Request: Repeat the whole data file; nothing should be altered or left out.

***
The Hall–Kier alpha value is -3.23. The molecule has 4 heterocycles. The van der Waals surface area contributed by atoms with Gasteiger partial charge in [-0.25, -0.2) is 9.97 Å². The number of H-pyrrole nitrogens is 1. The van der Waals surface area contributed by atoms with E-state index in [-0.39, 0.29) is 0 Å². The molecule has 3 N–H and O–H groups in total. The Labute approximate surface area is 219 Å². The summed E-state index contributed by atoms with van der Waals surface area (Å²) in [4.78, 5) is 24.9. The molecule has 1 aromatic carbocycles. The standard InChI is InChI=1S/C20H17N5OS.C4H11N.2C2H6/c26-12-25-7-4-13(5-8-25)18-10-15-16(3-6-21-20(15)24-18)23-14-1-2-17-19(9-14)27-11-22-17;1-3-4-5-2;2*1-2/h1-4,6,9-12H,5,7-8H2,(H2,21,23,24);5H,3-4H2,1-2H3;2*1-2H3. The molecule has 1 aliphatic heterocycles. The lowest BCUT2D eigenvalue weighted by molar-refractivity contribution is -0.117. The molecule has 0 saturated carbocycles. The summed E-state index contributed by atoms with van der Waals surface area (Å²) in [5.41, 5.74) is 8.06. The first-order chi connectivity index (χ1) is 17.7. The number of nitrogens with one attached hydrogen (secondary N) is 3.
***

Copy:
The Hall–Kier alpha value is -3.23. The molecule has 4 heterocycles. The van der Waals surface area contributed by atoms with Gasteiger partial charge in [-0.25, -0.2) is 9.97 Å². The number of H-pyrrole nitrogens is 1. The van der Waals surface area contributed by atoms with E-state index in [-0.39, 0.29) is 0 Å². The molecule has 3 N–H and O–H groups in total. The Labute approximate surface area is 219 Å². The summed E-state index contributed by atoms with van der Waals surface area (Å²) in [4.78, 5) is 24.9. The molecule has 1 aromatic carbocycles. The standard InChI is InChI=1S/C20H17N5OS.C4H11N.2C2H6/c26-12-25-7-4-13(5-8-25)18-10-15-16(3-6-21-20(15)24-18)23-14-1-2-17-19(9-14)27-11-22-17;1-3-4-5-2;2*1-2/h1-4,6,9-12H,5,7-8H2,(H2,21,23,24);5H,3-4H2,1-2H3;2*1-2H3. The molecule has 1 aliphatic heterocycles. The lowest BCUT2D eigenvalue weighted by molar-refractivity contribution is -0.117. The molecule has 0 saturated carbocycles. The summed E-state index contributed by atoms with van der Waals surface area (Å²) in [5.41, 5.74) is 8.06. The first-order chi connectivity index (χ1) is 17.7. The number of nitrogens with one attached hydrogen (secondary N) is 3.